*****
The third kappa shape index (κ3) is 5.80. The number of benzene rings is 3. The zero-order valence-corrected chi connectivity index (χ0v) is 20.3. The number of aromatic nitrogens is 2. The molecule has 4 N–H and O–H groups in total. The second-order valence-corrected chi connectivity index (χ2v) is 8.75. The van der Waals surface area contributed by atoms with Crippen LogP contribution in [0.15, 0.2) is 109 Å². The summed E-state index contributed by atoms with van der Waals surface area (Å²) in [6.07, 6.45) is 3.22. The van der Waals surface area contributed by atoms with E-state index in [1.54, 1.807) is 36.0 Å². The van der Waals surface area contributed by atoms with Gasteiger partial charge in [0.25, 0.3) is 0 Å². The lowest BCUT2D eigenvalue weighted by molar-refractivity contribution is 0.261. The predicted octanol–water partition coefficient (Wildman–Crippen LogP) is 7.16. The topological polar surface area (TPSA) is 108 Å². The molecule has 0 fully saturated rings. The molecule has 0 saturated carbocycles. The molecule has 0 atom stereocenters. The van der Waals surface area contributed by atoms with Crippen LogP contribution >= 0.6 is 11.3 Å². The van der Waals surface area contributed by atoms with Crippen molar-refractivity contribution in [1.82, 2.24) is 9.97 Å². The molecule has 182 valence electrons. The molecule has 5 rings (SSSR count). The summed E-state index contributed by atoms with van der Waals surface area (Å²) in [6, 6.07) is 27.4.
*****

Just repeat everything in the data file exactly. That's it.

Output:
The third kappa shape index (κ3) is 5.80. The number of benzene rings is 3. The zero-order valence-corrected chi connectivity index (χ0v) is 20.3. The number of aromatic nitrogens is 2. The molecule has 4 N–H and O–H groups in total. The second-order valence-corrected chi connectivity index (χ2v) is 8.75. The van der Waals surface area contributed by atoms with Crippen LogP contribution in [0.15, 0.2) is 109 Å². The summed E-state index contributed by atoms with van der Waals surface area (Å²) in [6.07, 6.45) is 3.22. The van der Waals surface area contributed by atoms with E-state index in [1.54, 1.807) is 36.0 Å². The van der Waals surface area contributed by atoms with Gasteiger partial charge in [0.25, 0.3) is 0 Å². The lowest BCUT2D eigenvalue weighted by molar-refractivity contribution is 0.261. The predicted octanol–water partition coefficient (Wildman–Crippen LogP) is 7.16. The topological polar surface area (TPSA) is 108 Å². The molecule has 0 fully saturated rings. The molecule has 0 saturated carbocycles. The molecule has 0 atom stereocenters. The van der Waals surface area contributed by atoms with Crippen LogP contribution >= 0.6 is 11.3 Å². The van der Waals surface area contributed by atoms with Crippen molar-refractivity contribution in [1.82, 2.24) is 9.97 Å². The molecule has 182 valence electrons. The molecule has 5 rings (SSSR count). The summed E-state index contributed by atoms with van der Waals surface area (Å²) in [6, 6.07) is 27.4.